Hungarian and Norwegian researchers developed an internet-based packet forwarding system in order to improve the efficiency and reliability of the operation of the web.
Several projects of the European Union’s 7th Framework Programme for Research and Technological Development (FP7) focus on the present issues and future prospects of the internet. One of them is the Allegra project concluded recently, in which the research team of the Department of Telecommunications and Media Informatics of the Budapest University of Technology and Economics together with their Norwegian partners analysed the challenges related to the continually expanding internet traffic and the available solutions for the upcoming issues.
“Not only sustainability of the environment but sustainability of the world wide web is a problem, which needs urgent attention,” emphasized Mr. András Gulyás, senior lecturer of the Department of Telecommunications and Media Informatics of the Budapest University of Technology and Economics, leader of the research team. “Possibilities of the present internet architecture are limited: the continually growing number of users will sooner or later outgrow the available technology. The developing internet traffic causes more and more problems for the packet forwarding subsystem of the internet, which is becoming increasingly difficult to handle.”
The packet forwarding subsystem manages the packets that are created when for instance e-mails are sent. First the data file of the e-mail is divided into smaller units (packets) and then it enters the network. When these packets are received by our computer it compiles the e-mail again. Each packet contains the addresses of the sender and the receiver and information about the units that are linked together. Loads of packets from different sources use the same channel to get to the receivers; they are managed and directed by computers. All the devices have to know the final destination of the packet received and when there are different routes available the optimal one has to be chosen.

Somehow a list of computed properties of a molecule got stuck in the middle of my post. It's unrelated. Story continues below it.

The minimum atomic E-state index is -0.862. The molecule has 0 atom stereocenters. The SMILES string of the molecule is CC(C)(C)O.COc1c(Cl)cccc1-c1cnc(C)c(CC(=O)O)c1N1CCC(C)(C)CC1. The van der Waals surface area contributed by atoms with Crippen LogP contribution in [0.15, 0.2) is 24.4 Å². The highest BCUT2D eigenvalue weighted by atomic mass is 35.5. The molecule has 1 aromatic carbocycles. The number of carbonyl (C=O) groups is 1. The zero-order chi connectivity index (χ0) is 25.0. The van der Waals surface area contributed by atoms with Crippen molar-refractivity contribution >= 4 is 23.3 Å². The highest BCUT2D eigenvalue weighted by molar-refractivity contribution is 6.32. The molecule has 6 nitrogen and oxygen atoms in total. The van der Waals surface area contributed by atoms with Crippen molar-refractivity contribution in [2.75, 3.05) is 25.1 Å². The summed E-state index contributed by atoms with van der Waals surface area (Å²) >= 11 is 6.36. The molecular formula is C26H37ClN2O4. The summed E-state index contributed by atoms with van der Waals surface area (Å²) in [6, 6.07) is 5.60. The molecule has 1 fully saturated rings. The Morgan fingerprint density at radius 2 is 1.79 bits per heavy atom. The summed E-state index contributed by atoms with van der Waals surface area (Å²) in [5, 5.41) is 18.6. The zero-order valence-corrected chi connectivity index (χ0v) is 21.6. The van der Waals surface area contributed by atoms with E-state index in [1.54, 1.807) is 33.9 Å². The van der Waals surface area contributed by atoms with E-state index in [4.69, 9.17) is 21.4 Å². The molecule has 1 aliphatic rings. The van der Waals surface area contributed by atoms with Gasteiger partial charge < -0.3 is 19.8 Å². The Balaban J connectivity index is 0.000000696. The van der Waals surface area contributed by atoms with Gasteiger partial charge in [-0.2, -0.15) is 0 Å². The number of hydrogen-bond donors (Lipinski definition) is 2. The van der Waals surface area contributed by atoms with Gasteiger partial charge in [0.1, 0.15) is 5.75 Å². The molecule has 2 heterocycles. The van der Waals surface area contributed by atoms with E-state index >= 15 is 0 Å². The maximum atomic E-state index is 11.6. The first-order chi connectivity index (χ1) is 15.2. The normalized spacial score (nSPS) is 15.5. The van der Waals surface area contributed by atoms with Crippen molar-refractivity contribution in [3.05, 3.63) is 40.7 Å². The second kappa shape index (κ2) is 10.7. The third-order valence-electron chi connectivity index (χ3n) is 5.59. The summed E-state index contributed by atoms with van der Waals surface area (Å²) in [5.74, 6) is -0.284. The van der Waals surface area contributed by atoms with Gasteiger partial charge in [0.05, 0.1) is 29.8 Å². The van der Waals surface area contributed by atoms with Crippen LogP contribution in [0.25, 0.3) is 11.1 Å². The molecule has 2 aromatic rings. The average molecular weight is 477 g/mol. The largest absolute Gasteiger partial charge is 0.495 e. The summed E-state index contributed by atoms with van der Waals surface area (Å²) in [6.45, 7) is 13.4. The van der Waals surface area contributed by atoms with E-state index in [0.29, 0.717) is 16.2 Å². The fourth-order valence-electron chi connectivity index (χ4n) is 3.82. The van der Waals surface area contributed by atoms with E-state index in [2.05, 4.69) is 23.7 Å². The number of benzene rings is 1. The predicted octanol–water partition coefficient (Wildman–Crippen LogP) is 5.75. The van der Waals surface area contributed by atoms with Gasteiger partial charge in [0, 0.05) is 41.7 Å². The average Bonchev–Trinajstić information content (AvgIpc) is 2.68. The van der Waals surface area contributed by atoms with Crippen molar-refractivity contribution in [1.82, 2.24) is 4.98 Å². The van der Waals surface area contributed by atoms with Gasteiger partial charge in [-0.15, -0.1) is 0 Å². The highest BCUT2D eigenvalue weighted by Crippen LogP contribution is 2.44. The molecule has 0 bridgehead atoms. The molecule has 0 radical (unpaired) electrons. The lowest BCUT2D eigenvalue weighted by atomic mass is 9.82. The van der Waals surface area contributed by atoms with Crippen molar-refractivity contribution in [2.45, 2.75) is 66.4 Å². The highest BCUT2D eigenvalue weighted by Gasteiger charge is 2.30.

Such decisions are made by special equipment called router, which forwards the packets on the network. “The routers that our research was dealing with were the high-performance devices of professional service providers, which cost over 10 million Forints and are operated in separated, air-conditioned server rooms, so we were not focusing on ordinary wifi routers for home use,” András Gulyás explained.
The route of the packet to be forwarded is selected according to the routing table in the memory of the router, which specifies the route to the different destination servers. The structure and size of the routing table is an important element of the efficiency of the routing process. “The problem is that the number of entries in such devices is growing very quickly,” as the researcher outlines. “Three-four hundred thousand entries can be handled by the present devices but the continuous expansion, special memory units and new hardware solutions make such equipment more and more expensive.”